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BEEM: Bioproducts and Enzymes from Environmental Metagenomes

Status: 
Past
Competition: 
Competition in Applied Genomics Research in Bioproducts or Crops (ABC)
Sector: 
Environment
Genome Centre(s):
Ontario Genomics
Project Leader(s):
Elizabeth Edwards (University of Toronto), David Major (Geosyntec Consultants (Guelph))
Fiscal Year Project Launched: 
2008-2009
Project Description: 

Today's global economy is based upon the production of fossil fuels. But increasingly, as we grapple with the depth of the environmental footprint that the production and use of those fuels leaves, we are searching for sustainable alternatives. One of the most exciting alternatives involves using plant-based material to produce biofuels.

An economy based on the use of these renewable resources will depend upon products made from agricultural crops, feedstock and waste materials. This bio-economy will revolve around new processes that transform low-cost materials into high-value products, while minimizing the release of carbon dioxide and other contaminants into the environment. Our team of chemical engineers, biologists and policy experts will apply our knowledge of gene sequencing and computer modelling to identify, screen, analyze and clone new proteins. We will determine their potential as catalysts to transform low-value plant residues and waste products into valuable bioproducts. We will screen for communities of microbes that are essential to the fermentation of renewable agricultural or waste materials to convert them into fuel. We will also search for microbial communities that we can use to restore contaminated land and water, by understanding their natural function as one of nature's recyclers to break down the pollution at contaminated sites. We will carefully assess the viability of new biotransformation processes considering economic, policy and regulatory constraints.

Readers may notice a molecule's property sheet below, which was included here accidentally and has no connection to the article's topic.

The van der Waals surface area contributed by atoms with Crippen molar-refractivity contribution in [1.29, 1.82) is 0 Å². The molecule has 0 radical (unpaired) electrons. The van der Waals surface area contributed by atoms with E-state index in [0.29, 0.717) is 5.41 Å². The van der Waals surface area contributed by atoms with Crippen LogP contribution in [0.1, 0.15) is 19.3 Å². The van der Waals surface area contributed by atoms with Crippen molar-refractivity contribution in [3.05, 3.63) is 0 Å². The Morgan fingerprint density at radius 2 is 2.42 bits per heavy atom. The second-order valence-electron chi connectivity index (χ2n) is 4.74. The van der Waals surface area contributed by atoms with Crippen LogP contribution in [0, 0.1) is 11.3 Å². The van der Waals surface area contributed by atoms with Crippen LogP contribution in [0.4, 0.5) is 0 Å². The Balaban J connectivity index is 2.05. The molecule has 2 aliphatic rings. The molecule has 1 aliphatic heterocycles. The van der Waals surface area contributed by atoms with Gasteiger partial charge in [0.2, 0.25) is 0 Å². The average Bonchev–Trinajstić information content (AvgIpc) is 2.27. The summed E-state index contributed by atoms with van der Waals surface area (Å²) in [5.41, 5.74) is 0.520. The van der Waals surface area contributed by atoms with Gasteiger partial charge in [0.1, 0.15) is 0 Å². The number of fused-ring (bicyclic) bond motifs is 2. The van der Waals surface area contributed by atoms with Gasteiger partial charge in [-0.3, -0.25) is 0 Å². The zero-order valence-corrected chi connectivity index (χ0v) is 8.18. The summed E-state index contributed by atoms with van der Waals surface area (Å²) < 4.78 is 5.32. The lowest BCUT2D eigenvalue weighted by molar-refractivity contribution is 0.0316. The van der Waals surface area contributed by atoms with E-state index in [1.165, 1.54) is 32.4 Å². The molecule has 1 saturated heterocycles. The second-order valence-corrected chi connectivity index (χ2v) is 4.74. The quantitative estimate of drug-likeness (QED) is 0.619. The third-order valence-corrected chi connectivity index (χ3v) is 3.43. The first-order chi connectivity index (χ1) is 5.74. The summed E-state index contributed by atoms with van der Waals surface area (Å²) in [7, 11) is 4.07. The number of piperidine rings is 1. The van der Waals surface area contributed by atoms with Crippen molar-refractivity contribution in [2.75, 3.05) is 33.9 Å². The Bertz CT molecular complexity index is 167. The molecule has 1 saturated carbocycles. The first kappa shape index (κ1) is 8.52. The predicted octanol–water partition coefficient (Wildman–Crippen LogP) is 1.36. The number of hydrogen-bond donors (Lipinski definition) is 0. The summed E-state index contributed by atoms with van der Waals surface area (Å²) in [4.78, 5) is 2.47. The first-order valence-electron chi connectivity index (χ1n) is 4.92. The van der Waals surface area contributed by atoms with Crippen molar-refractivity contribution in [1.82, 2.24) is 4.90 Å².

We have already worked with pulp and paper mills to develop microbial processes that have reduced the harmful byproducts they produce and generated energy to help power their operations. We have also developed and commercialized a microbial community, called KB- 1®, that is already being used to clean up sites contaminated with solvents. In this project, we plan to apply our basic research knowledge and skills to develop other microbial-based processes to transform, reuse, recycle and remediate contaminants and byproducts from common industrial and agricultural processes. Our goal is to contribute to the sustainability of the biorefineries of the future.

Integrated GE3LS Research: Framing New Bio-technologies to Aid Regulatory Decision-Making
GE3LS Project Leader: Douglas Reeve, University of Toronto

Summary
Our team has had success in the commercialization of a microbial consortium, called KB-1™, which is the only such consortium so far to gain approval through Environment
Canada’s New Substances Notification Regulations. Unfortunately, the development of KB-1™ is a rare example of a successful Canadian bioremediation project. Its development and approval required a decade-long effort, not only of genomics, microbiology and engineering, but also of discussion with government agencies. We will use our experience with KB-1™ as the basis for developing a framework for the integration of scientific research and public policy analysis. Barriers to the entry of new bioproducts to the marketplace often come down to a lack of familiarity by end users, governments and regulators.  

Working with these groups, our aim is to lower barriers to entry by generating a comprehensive plan for introducing new bioproducts. We will integrate scientific, economic and policy data in studies that aim to provide comparisons of new technologies with old to help decision-making by regulators, industrial users, and policy makers. Much of this work will be carried out in collaboration with a new programme in Engineering and Public Policy at the University of Toronto, whose mandate is to promote studies at the intersection of public policy and technology so that sound policy judgments can be made on the basis of well-developed and quantitative science.  

We will approach this study in the following ways. First, we will devise quantitative methods for assessing the environmental and resource impacts of new bioproducts compared to similar, petroleum-derived products. Second, we will use these methods to assess the relative merits of the new biological products and processes developed in this research project. Third, we will model how sustainable bioproducts industries can be maintained by providing quantitative information on environmental-resource impacts and total production costs.